We tried to lift the bus so we could free the child. His legs stuck out, crushed against the ground by the fallen bus. We hurried to prevent more blood loss. I attempted to keep him conscious by promising candy if he kept responding. Despite our best efforts to act quickly, the rescue mission took hours.
BUENOS AIRES, Argentina — One morning, as I drove my van on Route 9, I spotted an accident ahead. Without thinking twice, I rushed out of my vehicle and saw an overturned bus. A truck had collided with the bus, and the wreckage trapped dozens of people for over an hour. I heard their screams getting louder as I approached the scene.
After quickly assessing the situation, I called my colleagues in the fire department. Meanwhile, I ventured into the wreck and saw three people with broken limbs. As I went deeper into the bus, I spotted a six-year-old boy trapped under scraps of metal. He appeared semi-conscious. I tried to keep him awake as long as possible, and when I heard the sound of sirens, relief filled me. I knew help was on the way.
At 19 years old, recruiters from the local fire station approached me and asked if I wanted to become a firefighter. They sought to form a new group in Lima. I said yes without much thought, not knowing what they might expect of me, but I grew up admiring firefighters’ uniforms and felt excited to have one of my own.
My career as a firefighter out of Lima, Argentina has now spanned 32 years. Throughout my career, one moment changed my life forever. At barely 25 years old, I saved a child’s life after a major accident and detailed my experiences in a book called “Soul, Heart, and Fire.”
On the bus where I found the boy trapped that day, my colleagues rushed to my side. We tried to lift the bus so we could free the child. His legs stuck out, crushed against the ground by the fallen bus. We hurried to prevent more blood loss. I attempted to keep him conscious by promising candy if he kept responding. Despite our best efforts to act quickly, the rescue mission took hours. I felt the weight of the world on my shoulders. Eventually, we got him out alive and took him to the nearest hospital.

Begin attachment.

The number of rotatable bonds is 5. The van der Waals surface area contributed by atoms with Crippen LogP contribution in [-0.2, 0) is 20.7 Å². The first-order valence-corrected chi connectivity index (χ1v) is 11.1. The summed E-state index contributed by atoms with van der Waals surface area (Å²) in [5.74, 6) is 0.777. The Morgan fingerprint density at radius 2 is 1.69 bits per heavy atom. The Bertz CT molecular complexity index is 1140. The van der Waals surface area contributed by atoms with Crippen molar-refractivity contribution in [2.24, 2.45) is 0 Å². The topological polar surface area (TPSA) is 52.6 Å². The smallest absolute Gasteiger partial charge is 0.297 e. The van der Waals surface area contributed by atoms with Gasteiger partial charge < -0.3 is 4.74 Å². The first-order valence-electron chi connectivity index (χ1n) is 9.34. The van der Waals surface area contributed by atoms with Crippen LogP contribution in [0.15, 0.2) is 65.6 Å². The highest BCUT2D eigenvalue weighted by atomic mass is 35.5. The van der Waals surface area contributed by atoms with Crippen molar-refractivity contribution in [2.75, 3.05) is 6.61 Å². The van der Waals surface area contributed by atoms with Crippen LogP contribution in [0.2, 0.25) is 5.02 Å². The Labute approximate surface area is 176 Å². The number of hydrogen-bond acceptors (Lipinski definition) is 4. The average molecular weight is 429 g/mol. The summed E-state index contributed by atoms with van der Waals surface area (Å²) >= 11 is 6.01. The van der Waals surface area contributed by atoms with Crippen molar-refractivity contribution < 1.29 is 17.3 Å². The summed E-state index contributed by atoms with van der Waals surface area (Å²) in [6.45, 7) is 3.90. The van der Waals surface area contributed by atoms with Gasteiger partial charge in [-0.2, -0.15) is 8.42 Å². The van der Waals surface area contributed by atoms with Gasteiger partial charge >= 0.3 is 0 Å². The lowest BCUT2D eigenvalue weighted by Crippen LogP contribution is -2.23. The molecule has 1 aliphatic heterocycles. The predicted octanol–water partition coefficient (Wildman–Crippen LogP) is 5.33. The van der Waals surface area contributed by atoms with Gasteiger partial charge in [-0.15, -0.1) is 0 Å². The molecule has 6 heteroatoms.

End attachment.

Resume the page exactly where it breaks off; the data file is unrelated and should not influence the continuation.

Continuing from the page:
I felt so grateful that day to be able to save someone’s life. The child later came to visit me at the station with his family. Despite the difficulties we face in our profession, my love for my work grows with every passing year.
For several years now, I visit schools and talk to children about the work we do as firefighters. The children’s reactions feel priceless. They hug us and compliment us for our bravery. It warms my heart every time.
Other moments remain in my head forever, for different reasons. As firefighters, we experience death on the job. People have died in my arms, and I felt their loved ones’ suffering as my own. I remember an incident in the small town of Alsina. We received an alert about a fire in a wetland area. A group of colleagues became trapped by the flames. Two of our female colleagues died in the fire. We rushed to rescue the survivors and put the fire out.
When we arrived on scene, we climbed an embankment to get a better look. Rough winds blew a giant cloud of smoke towards us. We worked hard to get to the other side. Together, we put out the fire and approached the bodies of our fallen comrades. It felt deeply upsetting. Seeing one woman’s face and her clothes and hair burnt up broke my heart. I wanted to break down and cry, but I knew I needed to stay strong for my team. Every day, those images haunt me.
I wrote about a lot of my experiences in a book, which allowed me to gain closure. I still love what I do but wanted others to have a glimpse inside our world. With the money I made from selling my book, I want to fund a monument in honor of the Lima firefighters. Firefighters deserve more credit and recognition for their hard work.
Something deep inside me stirs every time I hear a siren nearby. I feel a need to help others around me. Being there for others feels important and natural to me. We constantly collide with other people’s pain, and we have to respect it.
I worked as a firefighter for the past 32 years, and I feel proud of every second. I retired not long ago to focus on my family. My biggest goal today is to be an inspiration to my children. Throughout my years on the job, many people helped shape the man I am today and for that, I remain grateful. Being a firefighter taught me so much over the years.
We do more than just save lives; we act as a support for people during the worst moments of their lives. We do this knowing at times we might be the last face that person sees. With my book and a compilation of written stories, I leave a testimony behind for my daughter. This passion for being a firefighter came unintentionally but remains with me all of my life.
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